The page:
Yes- I will share your responses with Dr. Greger, I’m sure he’ll be so proud of your childishly nasty responses to me.

                    2. This isn’t the kindergarten playground. This is a website devoted to critical review of the vast body of peer-reviewed published research which you don’t seem to understand in the slightest. The only saving grace to your ludicrous unsubstantiated comments is that no one is paying any attention to what you’re saying.

                      Dr. Ben

                    3. NutritionFacts.org | Moderator Ben replied to your comment on Vegan Protein Status.You are paying attention to what I am saying. You are the kindergartener rolling around on the floor. I do understand what I read on your website and I have not made any unsubstantiated comments. And I doubt very much that you have a Doctorate in anything.

                    4. No one cares what you think, least of all me. I’m here to call you out for trying to pass off unsubstantiated hogwash as fact, just in case someone impressionable is reading. I’ve accomplished that.

                      Dr. Ben

                    5. NutritionFacts.org | Moderator Ben replied to your comment on Vegan Protein Status.You have shown people reading the website that you have a nasty streak, and cannot tolerate info that you don’t like. Why would you protest so much if your ”facts” are true? Your outrageously rude responses put into question the information presented on the website. You show your emotional weakness and self doubts to anyone reading your insulting language to me. If you didn’t actually care what I think, your response would have been measured, moderate, mature. That’s not possible for you, you are antisocial to an extreme and lack insight into your behavior.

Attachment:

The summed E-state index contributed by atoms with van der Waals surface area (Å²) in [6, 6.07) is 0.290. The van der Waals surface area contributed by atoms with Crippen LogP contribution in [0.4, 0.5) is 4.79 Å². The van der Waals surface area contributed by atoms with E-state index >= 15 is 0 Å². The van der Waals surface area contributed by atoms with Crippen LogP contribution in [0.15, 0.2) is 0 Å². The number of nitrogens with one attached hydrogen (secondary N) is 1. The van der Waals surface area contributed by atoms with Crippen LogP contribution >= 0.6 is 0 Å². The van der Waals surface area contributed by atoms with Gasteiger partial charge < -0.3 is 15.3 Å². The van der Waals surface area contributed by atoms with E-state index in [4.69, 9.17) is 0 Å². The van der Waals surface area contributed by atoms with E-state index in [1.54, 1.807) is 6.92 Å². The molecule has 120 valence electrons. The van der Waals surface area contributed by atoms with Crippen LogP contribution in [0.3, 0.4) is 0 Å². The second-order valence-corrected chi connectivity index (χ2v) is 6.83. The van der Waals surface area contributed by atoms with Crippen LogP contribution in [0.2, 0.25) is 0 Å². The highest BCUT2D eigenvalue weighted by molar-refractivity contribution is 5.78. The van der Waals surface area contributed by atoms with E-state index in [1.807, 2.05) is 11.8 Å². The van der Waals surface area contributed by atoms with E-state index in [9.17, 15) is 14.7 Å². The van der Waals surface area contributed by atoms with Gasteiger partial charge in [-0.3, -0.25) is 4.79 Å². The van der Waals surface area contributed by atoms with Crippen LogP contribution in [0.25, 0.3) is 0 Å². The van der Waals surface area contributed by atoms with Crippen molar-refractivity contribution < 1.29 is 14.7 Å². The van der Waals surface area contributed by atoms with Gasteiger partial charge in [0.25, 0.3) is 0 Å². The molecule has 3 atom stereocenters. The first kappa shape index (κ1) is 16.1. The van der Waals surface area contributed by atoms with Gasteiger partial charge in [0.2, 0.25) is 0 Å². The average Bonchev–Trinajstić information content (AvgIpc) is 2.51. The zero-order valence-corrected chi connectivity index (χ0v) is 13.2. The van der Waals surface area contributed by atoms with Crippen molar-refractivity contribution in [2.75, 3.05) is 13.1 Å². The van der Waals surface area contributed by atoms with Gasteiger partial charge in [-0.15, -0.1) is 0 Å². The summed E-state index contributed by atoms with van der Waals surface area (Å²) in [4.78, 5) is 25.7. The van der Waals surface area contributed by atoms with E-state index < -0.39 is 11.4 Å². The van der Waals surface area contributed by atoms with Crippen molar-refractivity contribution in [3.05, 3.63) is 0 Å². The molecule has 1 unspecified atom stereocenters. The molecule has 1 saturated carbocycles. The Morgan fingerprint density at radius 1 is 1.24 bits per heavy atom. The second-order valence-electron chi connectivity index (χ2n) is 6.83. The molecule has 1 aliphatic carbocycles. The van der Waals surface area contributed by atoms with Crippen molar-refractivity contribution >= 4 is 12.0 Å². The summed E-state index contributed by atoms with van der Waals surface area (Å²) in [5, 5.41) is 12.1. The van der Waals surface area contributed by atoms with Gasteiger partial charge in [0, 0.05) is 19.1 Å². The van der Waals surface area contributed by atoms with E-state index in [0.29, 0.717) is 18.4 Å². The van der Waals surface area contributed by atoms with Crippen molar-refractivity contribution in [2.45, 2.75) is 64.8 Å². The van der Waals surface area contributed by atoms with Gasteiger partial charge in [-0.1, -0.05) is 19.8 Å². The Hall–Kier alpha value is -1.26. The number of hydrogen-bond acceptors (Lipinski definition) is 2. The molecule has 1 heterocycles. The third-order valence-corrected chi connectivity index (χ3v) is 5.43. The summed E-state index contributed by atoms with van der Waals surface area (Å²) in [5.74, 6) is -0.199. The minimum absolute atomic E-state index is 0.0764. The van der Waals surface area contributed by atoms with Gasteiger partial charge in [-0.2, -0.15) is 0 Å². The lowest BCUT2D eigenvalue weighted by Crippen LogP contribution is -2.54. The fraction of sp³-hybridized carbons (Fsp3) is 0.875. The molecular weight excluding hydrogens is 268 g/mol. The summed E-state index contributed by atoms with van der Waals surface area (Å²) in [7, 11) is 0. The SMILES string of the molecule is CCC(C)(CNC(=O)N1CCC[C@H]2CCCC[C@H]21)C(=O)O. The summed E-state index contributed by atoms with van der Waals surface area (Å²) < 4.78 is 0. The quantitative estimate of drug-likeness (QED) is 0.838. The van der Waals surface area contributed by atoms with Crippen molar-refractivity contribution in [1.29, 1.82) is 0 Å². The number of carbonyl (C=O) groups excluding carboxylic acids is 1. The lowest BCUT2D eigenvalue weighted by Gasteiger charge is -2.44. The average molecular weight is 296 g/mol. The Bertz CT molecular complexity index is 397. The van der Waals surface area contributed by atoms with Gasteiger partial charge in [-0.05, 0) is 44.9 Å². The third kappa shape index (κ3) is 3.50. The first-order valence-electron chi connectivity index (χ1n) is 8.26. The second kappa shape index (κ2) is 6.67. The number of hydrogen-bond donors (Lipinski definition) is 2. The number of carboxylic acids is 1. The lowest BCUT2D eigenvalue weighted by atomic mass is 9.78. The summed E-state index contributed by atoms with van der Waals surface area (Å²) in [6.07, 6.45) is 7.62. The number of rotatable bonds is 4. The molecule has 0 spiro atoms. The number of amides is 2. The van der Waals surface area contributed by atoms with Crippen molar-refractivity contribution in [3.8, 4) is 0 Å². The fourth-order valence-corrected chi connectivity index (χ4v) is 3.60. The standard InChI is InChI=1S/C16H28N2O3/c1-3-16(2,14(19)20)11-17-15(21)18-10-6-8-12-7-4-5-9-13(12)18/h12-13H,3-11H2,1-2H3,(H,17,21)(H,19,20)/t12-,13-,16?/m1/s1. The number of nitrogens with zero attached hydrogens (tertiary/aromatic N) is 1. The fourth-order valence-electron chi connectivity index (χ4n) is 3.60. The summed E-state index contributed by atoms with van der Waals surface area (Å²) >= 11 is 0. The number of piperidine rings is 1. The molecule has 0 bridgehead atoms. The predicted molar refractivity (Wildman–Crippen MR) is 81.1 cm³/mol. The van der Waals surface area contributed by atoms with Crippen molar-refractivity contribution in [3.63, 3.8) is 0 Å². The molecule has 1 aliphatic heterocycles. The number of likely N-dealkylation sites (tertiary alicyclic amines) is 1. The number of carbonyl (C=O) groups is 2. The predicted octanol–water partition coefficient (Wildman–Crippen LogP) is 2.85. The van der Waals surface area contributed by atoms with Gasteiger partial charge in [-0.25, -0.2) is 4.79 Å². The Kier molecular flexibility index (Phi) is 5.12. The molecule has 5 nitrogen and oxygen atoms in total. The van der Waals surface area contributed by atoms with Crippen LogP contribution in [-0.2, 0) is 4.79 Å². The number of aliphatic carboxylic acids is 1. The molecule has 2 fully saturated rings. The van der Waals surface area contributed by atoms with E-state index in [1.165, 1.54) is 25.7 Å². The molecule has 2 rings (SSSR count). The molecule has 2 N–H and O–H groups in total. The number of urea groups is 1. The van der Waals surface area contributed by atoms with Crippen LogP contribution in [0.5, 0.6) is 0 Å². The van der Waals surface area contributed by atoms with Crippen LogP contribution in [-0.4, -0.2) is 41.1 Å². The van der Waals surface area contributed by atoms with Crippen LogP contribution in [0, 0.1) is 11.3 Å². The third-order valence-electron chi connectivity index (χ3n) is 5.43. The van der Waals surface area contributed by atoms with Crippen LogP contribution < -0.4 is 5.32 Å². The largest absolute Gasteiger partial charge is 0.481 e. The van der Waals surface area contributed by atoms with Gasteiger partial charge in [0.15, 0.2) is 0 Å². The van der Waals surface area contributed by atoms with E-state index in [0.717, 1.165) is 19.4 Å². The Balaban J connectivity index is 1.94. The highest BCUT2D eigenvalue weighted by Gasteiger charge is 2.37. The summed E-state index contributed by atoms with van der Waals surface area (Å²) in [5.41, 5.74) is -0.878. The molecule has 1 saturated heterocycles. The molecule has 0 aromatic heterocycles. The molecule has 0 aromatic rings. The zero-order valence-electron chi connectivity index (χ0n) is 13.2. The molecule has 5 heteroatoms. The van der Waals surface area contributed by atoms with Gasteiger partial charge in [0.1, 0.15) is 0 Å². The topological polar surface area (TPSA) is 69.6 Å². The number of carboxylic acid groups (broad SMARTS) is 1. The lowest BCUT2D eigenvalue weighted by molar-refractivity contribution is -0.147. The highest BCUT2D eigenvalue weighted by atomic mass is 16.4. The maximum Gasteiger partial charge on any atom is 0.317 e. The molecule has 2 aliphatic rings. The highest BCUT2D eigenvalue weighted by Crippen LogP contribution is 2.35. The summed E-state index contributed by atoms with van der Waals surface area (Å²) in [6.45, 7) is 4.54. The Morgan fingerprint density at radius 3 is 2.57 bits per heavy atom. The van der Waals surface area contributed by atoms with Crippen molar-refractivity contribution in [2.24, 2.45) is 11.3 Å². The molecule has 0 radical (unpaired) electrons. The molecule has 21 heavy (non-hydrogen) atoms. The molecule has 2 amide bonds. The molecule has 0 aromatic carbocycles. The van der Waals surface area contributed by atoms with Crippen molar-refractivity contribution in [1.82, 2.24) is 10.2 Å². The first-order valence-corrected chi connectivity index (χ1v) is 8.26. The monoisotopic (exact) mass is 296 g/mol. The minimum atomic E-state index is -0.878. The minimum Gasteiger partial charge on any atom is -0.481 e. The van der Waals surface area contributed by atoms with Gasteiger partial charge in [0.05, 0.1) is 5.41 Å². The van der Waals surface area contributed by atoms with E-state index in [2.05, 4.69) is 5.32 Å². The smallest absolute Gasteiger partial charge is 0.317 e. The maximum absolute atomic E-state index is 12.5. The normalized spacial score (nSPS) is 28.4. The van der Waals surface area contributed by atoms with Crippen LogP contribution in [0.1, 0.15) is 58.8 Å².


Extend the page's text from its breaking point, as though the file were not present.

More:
6. As I said, my goal, which I accomplished, is to dispel any notion that your comments have any merit, which they don’t.

                      Dr. Ben

                    7. NutritionFacts.org | Moderator Ben replied to your comment on Vegan Protein Status.Your truly immoderate responses will stimulate others to look up the studies I cited. You will never know if you accomplished your ”goal”. I am in communication with one of your readers now -we’ve exchanged EMs and info. And there may be others in the days to come. Your behavior makes the website look like it’s in the hands of a demented person, not exactly a great endorsement of veganism.

                    8. NutritionFacts.org | Moderator Ben replied to your comment on Vegan Protein Status.Really? So you have stopped rolling around on your floor? Good for you! They are on the site, not addressed to you. And I have several (5) responses to what I posted.